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1. Overview

In this quick tutorial, we’re going to show how to bind a List object in Thymeleaf.

To learn how to integrate Thymeleaf with Spring, you can check out our main Spring article here – where you can also learn how to display fields, accept input, display validation errors, or convert data for display.

2. Lists in Thymeleaf Example

We’ll start by showing how to display elements of a List in a Thymeleaf page and how to bind a list of objects as user’s inputs in a Thymeleaf form.

For this purpose, we’ll use a simple model shown in the following code:

public class Book {
    private long id;

    private String title;

    private String author;
	
    // getters and setters
}

Beside displaying existing books in our example, we’re going to make it possible for the user to add multiple books to the collection and also to edit all existing books at once.

3. Displaying List Elements

Let’s take a look at the following Controller method that returns the allBooks page:

@GetMapping("/all")
public String showAll(Model model) {
    model.addAttribute("books", bookService.findAll());
    return "books/allBooks";
}

Here, we’ve added List of Book objects as a model attribute sent to the view, where we’ll display it using an HTML table:

<table>
    <thead>
        <tr>
            <th> Title </th>
            <th> Author </th>
        </tr>
    </thead>
    <tbody>
	<tr th:if="${books.empty}">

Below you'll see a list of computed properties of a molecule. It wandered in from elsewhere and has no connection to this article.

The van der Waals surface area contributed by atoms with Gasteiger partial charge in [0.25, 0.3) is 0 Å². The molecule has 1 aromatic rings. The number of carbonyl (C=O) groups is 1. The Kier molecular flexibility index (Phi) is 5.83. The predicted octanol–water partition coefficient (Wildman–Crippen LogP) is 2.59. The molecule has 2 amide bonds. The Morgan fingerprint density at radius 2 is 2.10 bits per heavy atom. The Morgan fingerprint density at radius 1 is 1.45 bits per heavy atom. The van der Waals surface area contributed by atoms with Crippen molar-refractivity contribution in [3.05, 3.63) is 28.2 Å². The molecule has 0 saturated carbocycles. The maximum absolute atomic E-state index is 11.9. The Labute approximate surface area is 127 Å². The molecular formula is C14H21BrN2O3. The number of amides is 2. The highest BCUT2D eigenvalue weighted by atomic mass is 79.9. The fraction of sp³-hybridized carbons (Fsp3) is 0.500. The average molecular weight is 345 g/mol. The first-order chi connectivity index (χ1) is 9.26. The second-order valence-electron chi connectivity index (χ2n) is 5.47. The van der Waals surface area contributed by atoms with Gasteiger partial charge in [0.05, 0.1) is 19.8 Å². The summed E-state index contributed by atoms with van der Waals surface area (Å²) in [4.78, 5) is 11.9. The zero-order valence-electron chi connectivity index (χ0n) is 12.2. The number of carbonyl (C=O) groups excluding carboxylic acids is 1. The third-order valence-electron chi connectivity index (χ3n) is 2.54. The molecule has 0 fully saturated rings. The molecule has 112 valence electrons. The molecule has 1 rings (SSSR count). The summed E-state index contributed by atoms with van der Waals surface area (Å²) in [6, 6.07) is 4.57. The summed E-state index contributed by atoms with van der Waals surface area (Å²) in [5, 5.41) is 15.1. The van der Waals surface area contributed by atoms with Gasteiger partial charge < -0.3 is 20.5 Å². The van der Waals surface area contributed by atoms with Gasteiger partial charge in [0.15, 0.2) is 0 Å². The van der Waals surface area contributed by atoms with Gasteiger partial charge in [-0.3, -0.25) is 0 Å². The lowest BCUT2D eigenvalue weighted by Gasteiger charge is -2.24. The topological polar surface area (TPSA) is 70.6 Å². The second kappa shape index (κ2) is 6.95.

<td colspan="2"> No Books Available </td>
        </tr>
        <tr th:each="book : ${books}">
            <td><span th:text="${book.title}"> Title </span></td>
            <td><span th:text="${book.author}"> Author </span></td>
        </tr>
    </tbody>
</table>

Here, we’re using the th:each property to iterate through the list and display properties of each object in it.

4. Binding a List Using Selection Expression

To send the list of objects from the view to the controller via form submit, we cannot use List object itself.

Instead, we have to add a wrapper object that will hold the submitted list:

public class BooksCreationDto {
    private List<Book> books;

    // default and parameterized constructor

    public void addBook(Book book) {
        this.books.add(book);
    }
	
    // getter and setter
}

Let’s now enable the user to add three books in one form submission.

First, we’ll prepare the form page, passing our command object as a Model attribute:

@GetMapping("/create")
public String showCreateForm(Model model) {
    BooksCreationDto booksForm = new BooksCreationDto();

    for (int i = 1; i <= 3; i++) {
        booksForm.addBook(new Book());
    }

    model.addAttribute("form", booksForm);
    return "books/createBooksForm";
}

As we can see, we passed a list of 3 empty Book objects to the view via the wrapper class.

Next, we need to add the form to a Thymeleaf page:

<form action="#" th:action="@{/books/save}" th:object="${form}"
  method="post">
    <fieldset>
        <input type="submit" id="submitButton" th:value="Save">
        <input type="reset" id="resetButton" name="reset" th:value="Reset"/>
        <table>
            <thead>
                <tr>
                    <th> Title</th>
                    <th> Author</th>
                </tr>
            </thead>
            <tbody>
                <tr th:each="book, itemStat : *{books}">
                    <td><input th:field="*{books[__${itemStat.index}__].title}" /></td>